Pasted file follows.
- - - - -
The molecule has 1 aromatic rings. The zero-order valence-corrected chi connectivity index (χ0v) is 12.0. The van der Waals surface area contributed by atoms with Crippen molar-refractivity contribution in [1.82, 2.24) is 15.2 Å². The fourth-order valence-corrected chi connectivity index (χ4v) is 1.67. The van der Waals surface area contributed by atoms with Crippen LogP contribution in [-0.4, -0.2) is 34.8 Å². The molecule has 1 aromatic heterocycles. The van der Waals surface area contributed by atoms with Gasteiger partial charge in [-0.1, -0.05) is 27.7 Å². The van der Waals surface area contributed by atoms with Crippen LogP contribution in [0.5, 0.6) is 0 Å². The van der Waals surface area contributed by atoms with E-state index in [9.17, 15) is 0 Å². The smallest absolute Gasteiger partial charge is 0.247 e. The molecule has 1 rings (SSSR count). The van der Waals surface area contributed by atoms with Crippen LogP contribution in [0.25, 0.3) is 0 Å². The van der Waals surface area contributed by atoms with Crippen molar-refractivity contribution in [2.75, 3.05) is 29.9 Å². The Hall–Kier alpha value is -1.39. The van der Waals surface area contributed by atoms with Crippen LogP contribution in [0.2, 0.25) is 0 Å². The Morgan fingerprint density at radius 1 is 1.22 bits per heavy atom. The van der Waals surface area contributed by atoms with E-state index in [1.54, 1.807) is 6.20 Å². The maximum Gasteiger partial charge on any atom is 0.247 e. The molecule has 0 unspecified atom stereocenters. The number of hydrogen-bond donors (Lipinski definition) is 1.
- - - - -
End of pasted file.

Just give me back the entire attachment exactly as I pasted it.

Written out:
The molecule has 1 aromatic rings. The zero-order valence-corrected chi connectivity index (χ0v) is 12.0. The van der Waals surface area contributed by atoms with Crippen molar-refractivity contribution in [1.82, 2.24) is 15.2 Å². The fourth-order valence-corrected chi connectivity index (χ4v) is 1.67. The van der Waals surface area contributed by atoms with Crippen LogP contribution in [-0.4, -0.2) is 34.8 Å². The molecule has 1 aromatic heterocycles. The van der Waals surface area contributed by atoms with Gasteiger partial charge in [-0.1, -0.05) is 27.7 Å². The van der Waals surface area contributed by atoms with Crippen LogP contribution in [0.5, 0.6) is 0 Å². The van der Waals surface area contributed by atoms with E-state index in [9.17, 15) is 0 Å². The smallest absolute Gasteiger partial charge is 0.247 e. The molecule has 1 rings (SSSR count). The van der Waals surface area contributed by atoms with Crippen LogP contribution in [0.25, 0.3) is 0 Å². The van der Waals surface area contributed by atoms with Crippen molar-refractivity contribution in [2.75, 3.05) is 29.9 Å². The Hall–Kier alpha value is -1.39. The van der Waals surface area contributed by atoms with Crippen LogP contribution in [0.2, 0.25) is 0 Å². The Morgan fingerprint density at radius 1 is 1.22 bits per heavy atom. The van der Waals surface area contributed by atoms with E-state index in [1.54, 1.807) is 6.20 Å². The maximum Gasteiger partial charge on any atom is 0.247 e. The molecule has 0 unspecified atom stereocenters. The number of hydrogen-bond donors (Lipinski definition) is 1.